With one hand wrapped firmly on the base of the paddle and the other gripping the top, the 20-woman team pushes the dragon boat off the marina wall of Lake Las Vegas and begins another Sunday morning practice.
“One, two, three, four, five, six, seven, eight, nine, 10,” Terry Maurer, the dragon boat’s coach, counts to the beat of a drum trying to keep the pace.
All the commands Maurer yells are essential for the racers as they steer the waters.
“Keep your eyes forward,” she said. “If you get tired, it’s OK to take a break. Let it ride.”
But to the crew, all breast cancer survivors, many of those commands have carried them through not just another early morning practice but also diagnoses, chemotherapy, radiation treatments, single or bilateral mastectomies and recovery.
“We start by pushing off from the dock,” Maurer said. “It’s like we are pushing off from our troubles. We keep our eyes focused forward so we know where we are going. It’s all a metaphor.”
The team plans to take part in the fifth annual Rose Regatta Dragon Boat Race & Festival, scheduled for Oct. 5 at Lake Las Vegas, 10 Costa Di Lago.
There are 67 teams from across the country competing, with four teams made up of breast cancer survivors.
Maurer is coaching the Southern Nevada survivors’ team, known as the Pink Paddlers.
The event is expected to raise money to help breast cancer patients with no insurance.
Holly Lyman, director of Women Who Care-Community Outreach for St. Rose Dominican Hospitals, said the event raises about $100,000 each year.
“We also have surgeons and radiologists who donate their time,” she said. “It helps stretch that money as far as possible.”
More than 200,000 women are expected to be diagnosed with breast cancer in 2013, according to Susan G. Komen for the Cure, a foundation that fights breast cancer.
Not all of them will have insurance to pay for treatment or even the bills that might accumulate.
Lyman said St. Rose created the RED Rose program to help uninsured women who are diagnosed with breast cancer.
In 2012, St. Rose had 658 women take part in the program in Southern Nevada, up from about 450 in 2011.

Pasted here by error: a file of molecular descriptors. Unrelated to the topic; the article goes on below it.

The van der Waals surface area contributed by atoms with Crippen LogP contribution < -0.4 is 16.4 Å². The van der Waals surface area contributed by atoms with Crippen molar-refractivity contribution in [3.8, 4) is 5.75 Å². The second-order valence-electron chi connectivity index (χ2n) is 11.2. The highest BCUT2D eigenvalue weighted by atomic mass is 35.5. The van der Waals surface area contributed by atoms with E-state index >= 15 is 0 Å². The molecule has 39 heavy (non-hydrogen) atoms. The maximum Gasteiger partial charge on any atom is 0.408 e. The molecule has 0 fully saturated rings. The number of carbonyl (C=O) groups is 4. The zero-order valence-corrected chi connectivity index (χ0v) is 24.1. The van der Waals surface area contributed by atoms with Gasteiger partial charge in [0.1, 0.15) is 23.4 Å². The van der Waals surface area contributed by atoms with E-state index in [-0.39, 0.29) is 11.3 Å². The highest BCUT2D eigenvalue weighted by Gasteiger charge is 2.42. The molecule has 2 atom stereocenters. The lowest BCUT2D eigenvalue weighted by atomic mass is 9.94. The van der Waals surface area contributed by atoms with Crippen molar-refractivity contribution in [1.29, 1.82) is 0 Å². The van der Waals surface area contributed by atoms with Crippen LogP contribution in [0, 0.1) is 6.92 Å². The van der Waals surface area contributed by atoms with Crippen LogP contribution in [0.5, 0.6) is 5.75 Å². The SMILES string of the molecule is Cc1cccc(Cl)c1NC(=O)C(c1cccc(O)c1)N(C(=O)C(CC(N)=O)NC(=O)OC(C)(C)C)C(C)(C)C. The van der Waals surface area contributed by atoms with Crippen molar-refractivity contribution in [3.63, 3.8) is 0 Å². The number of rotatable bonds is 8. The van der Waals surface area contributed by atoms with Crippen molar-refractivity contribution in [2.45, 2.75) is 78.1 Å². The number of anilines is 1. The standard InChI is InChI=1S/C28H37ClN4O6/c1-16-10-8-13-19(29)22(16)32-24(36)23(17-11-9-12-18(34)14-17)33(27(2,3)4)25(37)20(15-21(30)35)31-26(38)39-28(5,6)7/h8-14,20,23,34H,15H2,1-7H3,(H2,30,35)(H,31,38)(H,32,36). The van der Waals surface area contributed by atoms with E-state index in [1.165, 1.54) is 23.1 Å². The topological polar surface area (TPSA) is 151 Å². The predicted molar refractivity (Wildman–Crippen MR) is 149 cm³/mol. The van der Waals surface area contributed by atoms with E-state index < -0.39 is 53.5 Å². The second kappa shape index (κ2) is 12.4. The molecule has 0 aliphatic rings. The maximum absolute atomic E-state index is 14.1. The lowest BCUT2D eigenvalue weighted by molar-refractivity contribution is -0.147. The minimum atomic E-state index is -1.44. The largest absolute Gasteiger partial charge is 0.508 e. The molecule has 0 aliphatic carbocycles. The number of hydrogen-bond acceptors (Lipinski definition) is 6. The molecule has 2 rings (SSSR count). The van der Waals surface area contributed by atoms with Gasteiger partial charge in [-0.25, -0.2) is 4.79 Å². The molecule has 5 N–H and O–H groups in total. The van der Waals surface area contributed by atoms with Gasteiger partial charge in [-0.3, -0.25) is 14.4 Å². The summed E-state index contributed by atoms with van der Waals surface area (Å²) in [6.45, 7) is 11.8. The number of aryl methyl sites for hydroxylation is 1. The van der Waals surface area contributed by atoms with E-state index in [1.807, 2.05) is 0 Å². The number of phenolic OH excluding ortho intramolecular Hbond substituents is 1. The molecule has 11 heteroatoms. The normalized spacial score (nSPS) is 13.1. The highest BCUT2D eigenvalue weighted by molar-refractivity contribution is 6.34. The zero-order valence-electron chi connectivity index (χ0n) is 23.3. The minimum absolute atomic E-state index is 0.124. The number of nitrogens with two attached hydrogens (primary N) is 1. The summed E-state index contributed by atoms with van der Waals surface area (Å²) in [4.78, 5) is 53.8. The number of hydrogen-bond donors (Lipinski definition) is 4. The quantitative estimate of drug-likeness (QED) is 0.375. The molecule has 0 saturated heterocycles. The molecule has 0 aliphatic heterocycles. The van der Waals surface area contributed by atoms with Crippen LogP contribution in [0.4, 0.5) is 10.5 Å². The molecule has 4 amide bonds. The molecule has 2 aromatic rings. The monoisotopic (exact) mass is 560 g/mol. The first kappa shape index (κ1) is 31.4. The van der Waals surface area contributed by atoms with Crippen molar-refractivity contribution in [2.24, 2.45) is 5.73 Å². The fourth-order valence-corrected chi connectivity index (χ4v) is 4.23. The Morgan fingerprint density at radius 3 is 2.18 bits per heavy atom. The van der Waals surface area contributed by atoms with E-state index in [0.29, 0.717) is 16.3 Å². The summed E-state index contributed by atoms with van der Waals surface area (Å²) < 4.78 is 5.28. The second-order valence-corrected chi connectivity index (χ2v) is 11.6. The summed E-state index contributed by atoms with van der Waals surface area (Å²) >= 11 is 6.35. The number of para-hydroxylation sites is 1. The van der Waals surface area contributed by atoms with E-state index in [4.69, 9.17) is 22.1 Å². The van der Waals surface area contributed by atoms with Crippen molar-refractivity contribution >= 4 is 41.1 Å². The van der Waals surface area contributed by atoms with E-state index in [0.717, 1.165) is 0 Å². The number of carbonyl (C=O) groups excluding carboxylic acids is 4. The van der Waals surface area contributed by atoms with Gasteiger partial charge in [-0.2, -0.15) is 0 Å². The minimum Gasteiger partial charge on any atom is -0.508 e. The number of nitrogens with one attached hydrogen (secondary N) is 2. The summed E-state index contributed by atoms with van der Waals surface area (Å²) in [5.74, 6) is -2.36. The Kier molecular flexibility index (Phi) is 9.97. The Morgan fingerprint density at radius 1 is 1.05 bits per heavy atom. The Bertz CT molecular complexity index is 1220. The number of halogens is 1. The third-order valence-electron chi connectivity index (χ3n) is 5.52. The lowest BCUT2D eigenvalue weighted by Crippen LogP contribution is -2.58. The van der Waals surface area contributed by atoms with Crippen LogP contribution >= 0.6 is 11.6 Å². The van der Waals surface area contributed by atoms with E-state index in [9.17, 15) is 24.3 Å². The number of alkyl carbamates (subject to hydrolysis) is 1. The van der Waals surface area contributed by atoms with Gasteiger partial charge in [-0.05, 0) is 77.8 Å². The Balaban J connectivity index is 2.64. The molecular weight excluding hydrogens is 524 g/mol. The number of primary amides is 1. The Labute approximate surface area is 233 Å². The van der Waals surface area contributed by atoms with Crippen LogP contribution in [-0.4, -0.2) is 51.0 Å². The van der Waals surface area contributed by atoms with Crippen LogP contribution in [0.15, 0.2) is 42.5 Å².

“It’s a 12 percent increase from the past years,” she said. “We are seeing an increase in women who don’t have health insurance.”
The Rose Regatta Dragon Boat Race & Festival started five years ago. Since the beginning, Maurer has been coaching a boat of survivors.
As a breast cancer survivor, she not only knows the importance of St. Rose but also how exercise is good for those recovering.
“I was diagnosed in 2005,” she said. “I completed everything in 2006. I felt like I was sent out to live my life, but I could barely get off the couch. I knew if the cancer came back while I was feeling this weak, it would defeat me this time.”
She made her way back to the gym.
“Going to the gym was my next round of chemo, you could say,” she said.
Maurer tried to find a support group.
“I needed something more than just sitting around and talking,” she said. “I needed a way to be active.”
She then created a support group that revolved around walking, exercising and paddling that allowed survivors to connect with other women to talk about shared experiences while being physically active.
When St. Rose created its Rose Regatta race, Maurer was asked to help get a team together.
“And I’ve been doing it ever since,” she said.
At 9 a.m. Sept. 22, 38-year-old Anna Friday stood at the marina in her pink tank top — the signature breast cancer awareness color — ready for her first practice.
“I am definitely going to need to do more arm workouts,” she said.
Friday was diagnosed with breast cancer this year.
“I discovered a lump when I was doing a self-exam,” she said.
From the time the doctor made the diagnosis to the time surgery was scheduled — only three weeks — the tumor had tripled in size.
“That was really rare,” she said.
Being a registered nurse and knowing that breast cancer can be more aggressive in younger women, she went through a bilateral mastectomy.
“I told them to take them both and do it fast,” she said.
She made it through her treatment this summer, is back to exercising daily and is trying to go vegan to improve her lifestyle.
Friday joined other survivors who have been on the team before.
Dena Trees and Martha Fresquez — who also wore pink — are two-time survivors.
“This is my second year out here for the race,” Trees said.
The first time Trees, 47, was diagnosed two years ago, she felt she didn’t have a strong support group. Then she found the Pink Paddlers. With them by her side, she laughed, cried and paddled as she went through her treatments.
She discovered another lump in January 2012 at a doctor’s appointment.
“I was mad,” she said. “I had already done this. I had already survived. I was just starting to feel better and get my life back.”
This time around, she had her teammates to get her through it from the beginning.
Fresquez, 64, discovered she had breast cancer for the first time in 1977.
“I was only 27 years old,” she said.
In 2009, she was diagnosed again.
“I was in disbelief,” he said. “If anything, I was in a daze.”
Her second time around, she searched for a support group and found Maurer’s information.
“I was terrified to join (the boat race),” she said. “I’m terrified of the water, but I’ll try anything once.”
This is her third year in the race.
They all gathered on the dock and loaded into the boat one by one. Maurer gave instructions throughout the one-hour practice.
“A few of you are still in treatment,” she said. “If you need to, pull your oar out of the water. Don’t push yourself.”
But they all kept pushing.
Even after the race ends, the team returns at least twice a month to get on the water.
“We are a floating support group,” Maurer said.
For more information, visit roseregatta.org.
Contact Henderson/Anthem View reporter Michael Lyle at email@example.com or 702-387-5201.